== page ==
Despite my instincts that Prime Minister Erdoğan was going to decide that it is better to be a super-empowered prime minister than the Turkish president under the current constitutional configuration, it seems pretty clear at this point that he has his sights trained on the Çankaya Palace. The AKP has officially announced that it is not going to change its internal party regulations to allow MPs who have served three terms to run for a fourth, which means that Erdoğan will be term limited out and will thus seek the presidency. There is no doubt that Erdoğan will win and become the first directly elected Turkish president, and there is also little doubt that he will transform the presidency as he sees fit from a traditionally apolitical office with few real powers into something far different. The more interesting question that remains is who will replace Erdoğan as prime minister, and the answer to that is a lot murkier.
Due to the AKP’s three-terms-and-out rule, 73 AKP parliamentarians are unable to stand for election again and the list is a rundown of nearly all of the party heavyweights. Bülent Arınç, Bekir Bozdağ, Ali Babacan, Ömer Çelik, etc. The A team, that founded the party and shepherded it through three consecutive electoral victories, is out, and that leaves precious few suitable candidates to replace Erdoğan. It will have to be someone who has some modicum of name recognition and influence, but also someone whom Erdoğan can control. To the best of my calculations, there are two people who fit the bill and who are not subject to the term limit conundrum.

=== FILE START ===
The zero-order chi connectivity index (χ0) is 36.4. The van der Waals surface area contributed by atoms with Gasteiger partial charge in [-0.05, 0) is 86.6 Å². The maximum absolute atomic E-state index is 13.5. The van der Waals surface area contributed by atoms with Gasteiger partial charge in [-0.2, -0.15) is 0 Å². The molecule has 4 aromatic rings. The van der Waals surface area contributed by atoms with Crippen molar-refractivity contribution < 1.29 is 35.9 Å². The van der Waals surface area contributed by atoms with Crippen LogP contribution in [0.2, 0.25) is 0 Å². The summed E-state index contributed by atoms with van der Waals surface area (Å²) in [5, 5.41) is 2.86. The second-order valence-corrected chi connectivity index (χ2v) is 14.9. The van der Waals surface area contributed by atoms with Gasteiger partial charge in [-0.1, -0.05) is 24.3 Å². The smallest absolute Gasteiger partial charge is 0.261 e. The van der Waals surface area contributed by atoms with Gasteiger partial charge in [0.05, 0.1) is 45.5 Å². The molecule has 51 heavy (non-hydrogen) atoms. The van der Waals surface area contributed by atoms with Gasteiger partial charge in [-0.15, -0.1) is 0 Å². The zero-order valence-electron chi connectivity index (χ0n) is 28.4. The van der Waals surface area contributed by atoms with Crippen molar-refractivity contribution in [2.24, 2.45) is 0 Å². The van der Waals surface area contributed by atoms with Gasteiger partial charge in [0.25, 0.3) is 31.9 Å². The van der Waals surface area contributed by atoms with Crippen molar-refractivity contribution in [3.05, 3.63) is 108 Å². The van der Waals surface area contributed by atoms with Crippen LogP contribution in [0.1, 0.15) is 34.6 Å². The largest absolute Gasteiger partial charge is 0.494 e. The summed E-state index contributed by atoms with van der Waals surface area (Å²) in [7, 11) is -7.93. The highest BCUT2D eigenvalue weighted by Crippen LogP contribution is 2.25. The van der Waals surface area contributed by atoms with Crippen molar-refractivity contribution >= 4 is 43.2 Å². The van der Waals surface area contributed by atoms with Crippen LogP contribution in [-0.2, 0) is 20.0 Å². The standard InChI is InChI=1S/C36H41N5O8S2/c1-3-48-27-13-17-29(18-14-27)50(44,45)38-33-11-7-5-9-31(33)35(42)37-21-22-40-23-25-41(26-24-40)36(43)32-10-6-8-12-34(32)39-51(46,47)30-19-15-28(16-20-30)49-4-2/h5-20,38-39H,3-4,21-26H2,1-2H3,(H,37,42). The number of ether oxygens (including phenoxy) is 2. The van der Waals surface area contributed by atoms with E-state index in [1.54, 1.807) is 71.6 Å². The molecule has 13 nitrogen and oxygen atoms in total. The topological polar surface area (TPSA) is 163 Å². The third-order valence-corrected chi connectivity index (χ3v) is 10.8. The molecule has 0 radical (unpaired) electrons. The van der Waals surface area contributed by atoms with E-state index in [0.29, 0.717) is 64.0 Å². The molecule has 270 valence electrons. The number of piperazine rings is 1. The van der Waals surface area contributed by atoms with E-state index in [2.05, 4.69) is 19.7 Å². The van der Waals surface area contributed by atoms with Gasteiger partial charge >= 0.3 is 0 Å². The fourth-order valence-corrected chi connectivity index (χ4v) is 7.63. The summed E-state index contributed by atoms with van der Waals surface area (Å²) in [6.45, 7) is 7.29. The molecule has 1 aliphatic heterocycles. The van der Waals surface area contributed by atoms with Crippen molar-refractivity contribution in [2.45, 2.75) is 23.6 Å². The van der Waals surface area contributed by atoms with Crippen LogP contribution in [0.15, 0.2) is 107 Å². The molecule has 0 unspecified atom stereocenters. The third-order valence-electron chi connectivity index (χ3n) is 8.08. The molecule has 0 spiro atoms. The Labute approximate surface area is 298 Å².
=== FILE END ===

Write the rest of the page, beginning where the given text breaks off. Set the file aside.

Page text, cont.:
British Field Marshall Bernard Montgomery had three laws of war. One, never march on Moscow. Two, never get in a land war in Asia. And three, never march on Moscow. So why are the U.S., the European Union (EU), and NATO on the road to the Russian capital? And exactly what are they hoping to accomplish? Like all battlefields on the Eastern front, this one is complicated.
For beginners, there are multiple armies marching eastward, and they are not exactly on the same page. In military parlance that is called divided command, and it generally ends in debacle. In addition, a lot of their weapons are of doubtful quality and might even end up backfiring. And lastly, like all great crisis, there is a sticker price on this one that is liable to give even fire breathers pause.